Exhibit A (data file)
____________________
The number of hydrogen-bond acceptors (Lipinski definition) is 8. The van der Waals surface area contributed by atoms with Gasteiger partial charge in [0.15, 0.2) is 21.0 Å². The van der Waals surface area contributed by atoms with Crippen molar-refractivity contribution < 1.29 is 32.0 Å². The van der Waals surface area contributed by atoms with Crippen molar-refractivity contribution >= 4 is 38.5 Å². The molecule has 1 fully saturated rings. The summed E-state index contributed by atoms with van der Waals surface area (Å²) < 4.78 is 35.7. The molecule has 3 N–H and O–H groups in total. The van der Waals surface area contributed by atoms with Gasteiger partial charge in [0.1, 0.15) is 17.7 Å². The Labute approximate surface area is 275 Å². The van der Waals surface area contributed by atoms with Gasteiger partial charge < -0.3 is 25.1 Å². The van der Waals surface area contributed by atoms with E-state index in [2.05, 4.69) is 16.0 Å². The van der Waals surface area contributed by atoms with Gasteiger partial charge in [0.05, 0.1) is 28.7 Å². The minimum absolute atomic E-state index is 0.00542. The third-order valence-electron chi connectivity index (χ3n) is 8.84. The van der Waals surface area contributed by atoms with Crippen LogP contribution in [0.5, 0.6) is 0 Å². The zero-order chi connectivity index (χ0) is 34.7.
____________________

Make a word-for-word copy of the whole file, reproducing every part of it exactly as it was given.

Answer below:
The number of hydrogen-bond acceptors (Lipinski definition) is 8. The van der Waals surface area contributed by atoms with Gasteiger partial charge in [0.15, 0.2) is 21.0 Å². The van der Waals surface area contributed by atoms with Crippen molar-refractivity contribution < 1.29 is 32.0 Å². The van der Waals surface area contributed by atoms with Crippen molar-refractivity contribution >= 4 is 38.5 Å². The molecule has 1 fully saturated rings. The summed E-state index contributed by atoms with van der Waals surface area (Å²) < 4.78 is 35.7. The molecule has 3 N–H and O–H groups in total. The van der Waals surface area contributed by atoms with Gasteiger partial charge in [0.1, 0.15) is 17.7 Å². The Labute approximate surface area is 275 Å². The van der Waals surface area contributed by atoms with Gasteiger partial charge < -0.3 is 25.1 Å². The van der Waals surface area contributed by atoms with E-state index in [2.05, 4.69) is 16.0 Å². The van der Waals surface area contributed by atoms with Gasteiger partial charge in [0.05, 0.1) is 28.7 Å². The minimum absolute atomic E-state index is 0.00542. The third-order valence-electron chi connectivity index (χ3n) is 8.84. The van der Waals surface area contributed by atoms with Crippen LogP contribution in [0.5, 0.6) is 0 Å². The zero-order chi connectivity index (χ0) is 34.7.